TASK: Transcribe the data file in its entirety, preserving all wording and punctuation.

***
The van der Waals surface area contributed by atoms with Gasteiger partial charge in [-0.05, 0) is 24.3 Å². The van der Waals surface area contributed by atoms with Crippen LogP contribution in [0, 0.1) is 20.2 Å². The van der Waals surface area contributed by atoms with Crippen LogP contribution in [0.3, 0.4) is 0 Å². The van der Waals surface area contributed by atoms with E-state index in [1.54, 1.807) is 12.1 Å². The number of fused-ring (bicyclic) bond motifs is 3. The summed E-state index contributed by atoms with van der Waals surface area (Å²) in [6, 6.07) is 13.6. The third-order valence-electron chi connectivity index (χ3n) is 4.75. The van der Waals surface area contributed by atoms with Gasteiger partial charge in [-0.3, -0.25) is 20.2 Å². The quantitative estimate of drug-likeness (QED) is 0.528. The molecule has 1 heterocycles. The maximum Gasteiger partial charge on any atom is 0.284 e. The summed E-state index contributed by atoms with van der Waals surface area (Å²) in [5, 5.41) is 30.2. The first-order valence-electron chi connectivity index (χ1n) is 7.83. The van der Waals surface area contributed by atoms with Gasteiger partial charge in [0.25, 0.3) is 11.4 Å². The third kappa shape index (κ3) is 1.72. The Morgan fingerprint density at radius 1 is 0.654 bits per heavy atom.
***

The van der Waals surface area contributed by atoms with Gasteiger partial charge in [-0.05, 0) is 24.3 Å². The van der Waals surface area contributed by atoms with Crippen LogP contribution in [0, 0.1) is 20.2 Å². The van der Waals surface area contributed by atoms with Crippen LogP contribution in [0.3, 0.4) is 0 Å². The van der Waals surface area contributed by atoms with E-state index in [1.54, 1.807) is 12.1 Å². The number of fused-ring (bicyclic) bond motifs is 3. The summed E-state index contributed by atoms with van der Waals surface area (Å²) in [6, 6.07) is 13.6. The third-order valence-electron chi connectivity index (χ3n) is 4.75. The van der Waals surface area contributed by atoms with Gasteiger partial charge in [-0.3, -0.25) is 20.2 Å². The quantitative estimate of drug-likeness (QED) is 0.528. The molecule has 1 heterocycles. The maximum Gasteiger partial charge on any atom is 0.284 e. The summed E-state index contributed by atoms with van der Waals surface area (Å²) in [5, 5.41) is 30.2. The first-order valence-electron chi connectivity index (χ1n) is 7.83. The van der Waals surface area contributed by atoms with Gasteiger partial charge in [0.25, 0.3) is 11.4 Å². The third kappa shape index (κ3) is 1.72. The Morgan fingerprint density at radius 1 is 0.654 bits per heavy atom.